We have, in our living room, a side window that overlooks most of our backyard. Next to the window is a couch. I can, for the most, part, sit in this couch and watch my daughter and her friends playing outside without them realizing I’m sitting there.
It occurred to me during one of these sessions recently – me there with a nice cup of steaming coffee, dog at my feet, half a dozen kids screaming their lungs out in my backyard – that we’ve become that house.
You know the one I mean. The house where the neighbors are always peeking out their window to try to figure out what’s going on over there and whether to call the police or just close the drapes.
And you know what, I kind of like it.
When I was an early teen, and indeed into my twenties, my gang had a house like this where we hung out to play cards, watch TV and just be ourselves. That house, which still belongs to a woman whom I consider my alternate mother, was a safe place for us; safe in the sense that there were no expectations. We could be our dumb, loud, obnoxious selves, as teenage boys tend to be.
And through all that, as exhausting as I’m sure we were to her, she’d STILL make us grilled cheese sandwiches and her fridge was always full of Pepsi.
If we had girl problems or family issues, she’d listen. School or job worries, we tended to bring it to her.
While I’m sitting there on the couch, one of the boys in my daughter’s group comes tearing into the house, tracking dirt, out of breath.
“Jeez, buddy,” I say, “what’s up?”
“Can I have some screen time?”
“I’m bored by what they’re all doing?”
I glance out the window. The rest of the crew appears to be doing some kind of cheerleading. Gymnastics maybe? There’s a lot of running and jumping going on.
“Sit over there.” I nod to the other couch. “No YouTube.”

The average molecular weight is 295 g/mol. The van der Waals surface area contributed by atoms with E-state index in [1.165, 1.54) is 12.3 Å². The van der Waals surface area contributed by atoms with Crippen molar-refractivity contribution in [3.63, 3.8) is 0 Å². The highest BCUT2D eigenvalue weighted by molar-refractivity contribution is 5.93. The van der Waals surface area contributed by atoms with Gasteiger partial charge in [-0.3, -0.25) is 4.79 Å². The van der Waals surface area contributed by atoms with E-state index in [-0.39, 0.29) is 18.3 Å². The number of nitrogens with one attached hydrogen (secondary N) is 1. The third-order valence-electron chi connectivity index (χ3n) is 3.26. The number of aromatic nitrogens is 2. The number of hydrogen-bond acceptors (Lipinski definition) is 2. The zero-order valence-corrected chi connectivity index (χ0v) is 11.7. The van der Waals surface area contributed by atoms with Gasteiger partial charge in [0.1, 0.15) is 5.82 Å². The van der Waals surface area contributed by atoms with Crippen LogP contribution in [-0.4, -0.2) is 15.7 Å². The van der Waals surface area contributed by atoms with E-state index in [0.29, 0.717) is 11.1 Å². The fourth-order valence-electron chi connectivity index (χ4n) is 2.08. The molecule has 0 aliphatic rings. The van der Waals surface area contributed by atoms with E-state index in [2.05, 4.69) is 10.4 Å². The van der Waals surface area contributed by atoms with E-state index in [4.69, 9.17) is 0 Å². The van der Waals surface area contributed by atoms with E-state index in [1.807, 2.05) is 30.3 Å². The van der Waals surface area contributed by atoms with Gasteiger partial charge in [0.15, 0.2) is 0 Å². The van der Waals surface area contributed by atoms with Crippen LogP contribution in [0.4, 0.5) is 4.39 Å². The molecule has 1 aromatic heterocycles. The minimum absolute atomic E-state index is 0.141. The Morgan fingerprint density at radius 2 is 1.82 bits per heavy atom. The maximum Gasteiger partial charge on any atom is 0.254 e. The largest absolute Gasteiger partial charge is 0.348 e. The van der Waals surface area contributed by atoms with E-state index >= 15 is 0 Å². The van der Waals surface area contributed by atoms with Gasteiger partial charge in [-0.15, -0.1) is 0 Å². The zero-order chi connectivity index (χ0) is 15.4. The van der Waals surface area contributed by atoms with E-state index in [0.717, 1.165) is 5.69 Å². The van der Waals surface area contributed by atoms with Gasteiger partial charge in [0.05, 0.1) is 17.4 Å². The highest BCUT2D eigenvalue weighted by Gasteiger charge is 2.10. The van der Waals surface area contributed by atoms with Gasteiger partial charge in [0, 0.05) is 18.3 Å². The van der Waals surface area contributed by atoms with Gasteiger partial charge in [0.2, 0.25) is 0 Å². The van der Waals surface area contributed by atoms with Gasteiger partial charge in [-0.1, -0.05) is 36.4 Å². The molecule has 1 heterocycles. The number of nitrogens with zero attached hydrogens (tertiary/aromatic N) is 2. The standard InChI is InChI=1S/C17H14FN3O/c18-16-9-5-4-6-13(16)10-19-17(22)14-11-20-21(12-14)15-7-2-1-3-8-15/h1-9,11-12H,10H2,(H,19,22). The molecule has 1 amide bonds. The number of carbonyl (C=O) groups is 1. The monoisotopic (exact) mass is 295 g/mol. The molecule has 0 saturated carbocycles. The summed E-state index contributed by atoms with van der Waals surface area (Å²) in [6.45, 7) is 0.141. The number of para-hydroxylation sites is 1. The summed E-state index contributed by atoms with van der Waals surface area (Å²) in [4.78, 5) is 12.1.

I feel like this is an equitable compromise. He grabs a Nintendo Switch and plops himself down, and I feel proud of my ability to hang out with my daughter’s friends, just as I did with my other mom all those years ago.
And am, of course, about to learn an utterly predictable lesson.
After perhaps ten minutes, the whole rest of the crew comes piling in. Side note – five, 8 to 10-year-olds have the concerted ability to sound like 50 wild elephants. Apparently, at some point, the gang realizes they were missing a lost sheep and came looking for him.
“Hey,” my daughter says, leading the charge, “how come he gets screen time?”
“He asked,” I say.
“Can we have screen time!” They all pretty much yell this at the same time.
I’m at a crossroads. I’d prefer for them to be outside. It is likely better for their mental and physical health to be outside. At the same time, I want them to feel comfortable and at ease inside the house. I could suggest some activity other than screens, a board game perhaps or crafts. But there’s six of them.
I take the easy route. “Sure,” I say. “Is anybody hungry?”
They are all hungry. Pretty much, they are all always hungry.
The kids settle in with a variety of screens, all flopping down this way or that around the living room and I go make some snacks. They are with us and they are on their own; contained and free at once.
My daughter runs into the kitchen. “Daddy, can we have some sugar?”
“Don’t push it,” I say and hand her a plate of fruit and vegetables. She scowls but brings the snacks back to the gang and they devour it like they haven’t eaten in weeks.
I’m not an expert at this. I don’t quite have the same patience as my other mother of all those years ago, and I certainly can’t make a grilled cheese like she could. Is letting them all play Mario Cart all afternoon the best solution? Well, I guess not. But it’s not the worst either.
And I know where they all are. So today, I’ll take that as a win.